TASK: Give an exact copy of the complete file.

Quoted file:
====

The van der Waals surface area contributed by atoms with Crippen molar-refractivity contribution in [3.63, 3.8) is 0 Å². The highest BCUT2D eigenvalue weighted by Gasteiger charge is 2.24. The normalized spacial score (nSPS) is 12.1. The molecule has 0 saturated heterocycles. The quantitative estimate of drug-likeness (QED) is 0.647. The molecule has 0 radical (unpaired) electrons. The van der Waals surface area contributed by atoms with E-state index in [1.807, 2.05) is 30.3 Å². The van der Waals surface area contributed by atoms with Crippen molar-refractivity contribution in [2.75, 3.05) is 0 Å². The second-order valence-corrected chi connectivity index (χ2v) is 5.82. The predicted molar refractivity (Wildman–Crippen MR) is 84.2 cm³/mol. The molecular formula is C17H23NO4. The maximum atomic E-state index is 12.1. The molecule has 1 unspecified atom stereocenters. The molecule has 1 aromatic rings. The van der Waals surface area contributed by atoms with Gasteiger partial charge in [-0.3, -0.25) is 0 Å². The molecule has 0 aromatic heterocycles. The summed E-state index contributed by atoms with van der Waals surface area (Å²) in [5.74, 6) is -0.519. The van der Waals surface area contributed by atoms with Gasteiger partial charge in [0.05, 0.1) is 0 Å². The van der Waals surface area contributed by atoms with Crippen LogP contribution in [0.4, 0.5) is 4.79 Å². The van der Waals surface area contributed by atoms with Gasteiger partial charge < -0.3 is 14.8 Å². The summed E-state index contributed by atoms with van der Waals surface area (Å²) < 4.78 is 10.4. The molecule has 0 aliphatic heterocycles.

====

The van der Waals surface area contributed by atoms with Crippen molar-refractivity contribution in [3.63, 3.8) is 0 Å². The highest BCUT2D eigenvalue weighted by Gasteiger charge is 2.24. The normalized spacial score (nSPS) is 12.1. The molecule has 0 saturated heterocycles. The quantitative estimate of drug-likeness (QED) is 0.647. The molecule has 0 radical (unpaired) electrons. The van der Waals surface area contributed by atoms with E-state index in [1.807, 2.05) is 30.3 Å². The van der Waals surface area contributed by atoms with Crippen molar-refractivity contribution in [2.75, 3.05) is 0 Å². The second-order valence-corrected chi connectivity index (χ2v) is 5.82. The predicted molar refractivity (Wildman–Crippen MR) is 84.2 cm³/mol. The molecular formula is C17H23NO4. The maximum atomic E-state index is 12.1. The molecule has 1 unspecified atom stereocenters. The molecule has 1 aromatic rings. The van der Waals surface area contributed by atoms with Gasteiger partial charge in [-0.3, -0.25) is 0 Å². The molecule has 0 aromatic heterocycles. The summed E-state index contributed by atoms with van der Waals surface area (Å²) in [5.74, 6) is -0.519. The van der Waals surface area contributed by atoms with Gasteiger partial charge in [0.05, 0.1) is 0 Å². The van der Waals surface area contributed by atoms with Crippen LogP contribution in [0.4, 0.5) is 4.79 Å². The van der Waals surface area contributed by atoms with Gasteiger partial charge < -0.3 is 14.8 Å². The summed E-state index contributed by atoms with van der Waals surface area (Å²) < 4.78 is 10.4. The molecule has 0 aliphatic heterocycles.